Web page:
November 3, 1931

Monday Night.
Nov. 3, 1931.

Dearest Sweetheart:

Your letter of Thursday night came this A.M.

I know you are a busy man. Dr. Bishopp should feel very proud of the Charleston lab – especially my husband. It is lovely that he is to give the address to the Ent. Soc. of America.

November 3, 1931

November 3, 1931

You said you thought Walter White and I should arrive in New Orleans on the 20th. I’d love to see your exhibit if it is still up at the meeting when we arrive. Since we will arrive at 7:30 A.M. you may prefer that we make it the 21st so that we can leave immediately for Charleston. Either way will be alright with us. The main thing is to see you soon.

I’m so glad that Gilbert is manifesting so much interest in his night school work and is progressing so rapidly. I know it is a relief to you to feel that you can soon turn that sort of thing over to him. You have a lab force to be proud of.

Our son may be a musician. I don’t know for sure yet. He has learned to open the piano, climb upon the bench and my! how he does play. Tonight he played from memory for a while, then he stopped suddenly. There was no sheet music in sight, but he pointed to the front of the piano and said “onna book.” After I placed the music before him he bent over the keys and played, looking very intently at the music all the while. It was amusing to us, but he took it very seriously.

But our son will not be a barber. That is, unless he does it for revenge. His hair had gotten so long that Mama tried every week or so to trim it a little. The moment Walter White saw the scissors or heard the hair being cut he was up in arms. She improved his looks some but just a little at a time. We were explaining our difficulties to Bertie, so she volunteered to carry him to a beauty shop to have it cut. He thinks anything she says or does is quite right and we thought he would not be reminded of former ordeals if she carried him. Also, he might be less frightened if a lady cut his hair. She carried him this P.M. at 2:30. She said it nearly broke her heart when he would plead in a tearful voice “Down, Bertie down.” She took him on her lap and she, as well as everyone else, tried to divert his mind. He was pretty badly frightened I’m sure, but he must not have been as much so as usual because she said he had quiet moments during the ordeal. I did not go, but I might as well have gone because I felt almost as if he were undergoing an operation without my being there. It looks as if you or I or both of us will have to take lessons in barberism and care for his hair until he is old enough to decide whether or not he wishes to join the “Sons of David” or whatever creed it is that forbids cutting hair.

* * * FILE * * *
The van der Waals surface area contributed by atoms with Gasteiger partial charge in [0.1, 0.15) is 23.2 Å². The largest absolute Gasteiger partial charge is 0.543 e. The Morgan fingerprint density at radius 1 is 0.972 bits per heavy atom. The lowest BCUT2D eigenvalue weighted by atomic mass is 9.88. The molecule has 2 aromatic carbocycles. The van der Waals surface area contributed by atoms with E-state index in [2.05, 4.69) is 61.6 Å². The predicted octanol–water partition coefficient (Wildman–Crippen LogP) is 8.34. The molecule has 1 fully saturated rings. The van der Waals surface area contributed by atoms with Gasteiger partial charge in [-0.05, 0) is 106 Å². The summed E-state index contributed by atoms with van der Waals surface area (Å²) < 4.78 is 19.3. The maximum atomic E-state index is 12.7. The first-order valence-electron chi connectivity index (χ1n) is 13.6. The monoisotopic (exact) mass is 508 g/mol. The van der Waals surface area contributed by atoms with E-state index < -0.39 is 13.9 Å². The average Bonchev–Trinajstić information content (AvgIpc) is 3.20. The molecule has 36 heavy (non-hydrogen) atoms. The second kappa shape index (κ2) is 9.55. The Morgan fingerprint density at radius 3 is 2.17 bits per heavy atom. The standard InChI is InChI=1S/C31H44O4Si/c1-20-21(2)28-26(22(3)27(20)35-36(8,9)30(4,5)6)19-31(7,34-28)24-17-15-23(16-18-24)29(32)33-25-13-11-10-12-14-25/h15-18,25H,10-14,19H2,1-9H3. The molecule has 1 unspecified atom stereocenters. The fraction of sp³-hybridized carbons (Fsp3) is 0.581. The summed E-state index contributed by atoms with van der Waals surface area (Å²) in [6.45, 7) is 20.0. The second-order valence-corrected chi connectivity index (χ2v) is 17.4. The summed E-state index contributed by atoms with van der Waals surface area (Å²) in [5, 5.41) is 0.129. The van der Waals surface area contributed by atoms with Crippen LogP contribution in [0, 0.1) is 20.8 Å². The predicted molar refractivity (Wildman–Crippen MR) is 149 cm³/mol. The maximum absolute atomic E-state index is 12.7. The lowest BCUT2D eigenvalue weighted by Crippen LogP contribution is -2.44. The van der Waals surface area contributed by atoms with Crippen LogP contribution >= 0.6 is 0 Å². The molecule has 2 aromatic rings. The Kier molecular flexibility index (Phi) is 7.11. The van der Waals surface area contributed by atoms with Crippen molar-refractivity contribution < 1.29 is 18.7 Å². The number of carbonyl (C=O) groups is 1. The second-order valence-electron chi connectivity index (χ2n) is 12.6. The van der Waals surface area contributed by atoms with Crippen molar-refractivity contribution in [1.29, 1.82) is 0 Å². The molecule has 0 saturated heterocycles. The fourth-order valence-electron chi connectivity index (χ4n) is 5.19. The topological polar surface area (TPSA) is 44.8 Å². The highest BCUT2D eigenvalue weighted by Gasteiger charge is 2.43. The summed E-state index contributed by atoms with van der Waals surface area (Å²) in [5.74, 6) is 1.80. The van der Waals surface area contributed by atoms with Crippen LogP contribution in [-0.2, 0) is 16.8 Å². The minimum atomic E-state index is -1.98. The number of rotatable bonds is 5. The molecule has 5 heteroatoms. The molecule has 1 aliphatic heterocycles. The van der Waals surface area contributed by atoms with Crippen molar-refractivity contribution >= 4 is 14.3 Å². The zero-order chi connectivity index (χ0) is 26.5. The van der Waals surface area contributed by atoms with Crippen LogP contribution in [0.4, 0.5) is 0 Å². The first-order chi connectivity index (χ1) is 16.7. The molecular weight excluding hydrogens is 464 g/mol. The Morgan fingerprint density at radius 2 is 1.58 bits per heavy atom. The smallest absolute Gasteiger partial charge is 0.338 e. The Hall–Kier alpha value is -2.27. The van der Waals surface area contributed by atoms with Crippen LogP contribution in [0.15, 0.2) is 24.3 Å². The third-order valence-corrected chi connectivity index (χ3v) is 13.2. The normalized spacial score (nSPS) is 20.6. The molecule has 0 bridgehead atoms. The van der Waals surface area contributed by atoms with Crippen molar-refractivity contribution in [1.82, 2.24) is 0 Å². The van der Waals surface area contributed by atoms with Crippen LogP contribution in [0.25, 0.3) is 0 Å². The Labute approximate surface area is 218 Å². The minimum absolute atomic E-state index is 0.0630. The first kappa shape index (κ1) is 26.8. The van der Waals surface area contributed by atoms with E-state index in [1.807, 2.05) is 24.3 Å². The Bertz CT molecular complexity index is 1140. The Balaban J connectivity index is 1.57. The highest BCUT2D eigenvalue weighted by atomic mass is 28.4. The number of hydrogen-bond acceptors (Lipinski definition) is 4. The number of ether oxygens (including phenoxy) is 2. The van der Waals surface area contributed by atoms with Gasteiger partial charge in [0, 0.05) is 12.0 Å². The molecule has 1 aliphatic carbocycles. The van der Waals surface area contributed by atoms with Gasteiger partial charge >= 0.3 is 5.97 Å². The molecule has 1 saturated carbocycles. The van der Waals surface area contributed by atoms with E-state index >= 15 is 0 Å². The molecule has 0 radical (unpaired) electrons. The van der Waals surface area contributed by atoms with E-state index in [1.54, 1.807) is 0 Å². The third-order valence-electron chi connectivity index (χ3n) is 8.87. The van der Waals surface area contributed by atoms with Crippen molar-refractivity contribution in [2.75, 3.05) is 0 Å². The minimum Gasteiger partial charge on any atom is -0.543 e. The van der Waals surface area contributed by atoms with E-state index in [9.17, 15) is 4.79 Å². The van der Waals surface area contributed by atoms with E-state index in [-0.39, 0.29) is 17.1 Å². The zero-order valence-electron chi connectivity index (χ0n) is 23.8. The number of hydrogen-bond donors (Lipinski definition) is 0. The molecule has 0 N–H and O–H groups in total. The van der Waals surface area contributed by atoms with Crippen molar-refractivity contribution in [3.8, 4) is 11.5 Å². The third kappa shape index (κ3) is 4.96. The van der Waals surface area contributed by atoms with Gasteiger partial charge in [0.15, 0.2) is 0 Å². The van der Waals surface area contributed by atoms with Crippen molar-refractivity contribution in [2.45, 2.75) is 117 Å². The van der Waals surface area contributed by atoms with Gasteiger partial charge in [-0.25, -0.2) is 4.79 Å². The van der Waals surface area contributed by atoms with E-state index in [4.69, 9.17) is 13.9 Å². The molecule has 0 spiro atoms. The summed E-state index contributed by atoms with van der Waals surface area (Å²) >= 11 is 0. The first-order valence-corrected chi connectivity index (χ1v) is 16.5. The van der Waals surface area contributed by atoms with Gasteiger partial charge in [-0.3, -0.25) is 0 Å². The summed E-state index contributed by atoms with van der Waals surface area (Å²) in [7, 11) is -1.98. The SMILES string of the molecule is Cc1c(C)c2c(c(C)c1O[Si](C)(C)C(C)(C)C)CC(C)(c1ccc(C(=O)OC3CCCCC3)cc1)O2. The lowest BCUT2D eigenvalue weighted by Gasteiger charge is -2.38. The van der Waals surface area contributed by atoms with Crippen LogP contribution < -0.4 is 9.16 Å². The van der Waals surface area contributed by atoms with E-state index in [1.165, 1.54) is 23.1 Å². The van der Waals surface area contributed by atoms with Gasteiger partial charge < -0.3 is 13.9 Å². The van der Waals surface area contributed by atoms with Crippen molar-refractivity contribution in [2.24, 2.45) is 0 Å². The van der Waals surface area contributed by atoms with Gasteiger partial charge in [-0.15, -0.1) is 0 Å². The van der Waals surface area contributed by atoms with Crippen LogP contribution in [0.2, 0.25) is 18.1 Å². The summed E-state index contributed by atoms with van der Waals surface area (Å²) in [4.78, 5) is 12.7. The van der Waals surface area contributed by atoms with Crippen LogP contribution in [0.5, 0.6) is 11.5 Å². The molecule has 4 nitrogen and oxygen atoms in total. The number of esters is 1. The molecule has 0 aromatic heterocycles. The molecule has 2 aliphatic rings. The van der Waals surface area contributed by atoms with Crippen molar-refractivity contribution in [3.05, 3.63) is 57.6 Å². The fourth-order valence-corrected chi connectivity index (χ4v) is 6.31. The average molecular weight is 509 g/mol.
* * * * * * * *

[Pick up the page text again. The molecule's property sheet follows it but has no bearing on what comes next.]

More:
The article regarding tax on airplane gas indicates that South Carolina is a little heavy on her taxes. If the airplane gas tax is abolished I’m afraid highway #17 will suffer.

We love you lots & lots, Honey.

Good-night, and I hope you sleep good.

Always, your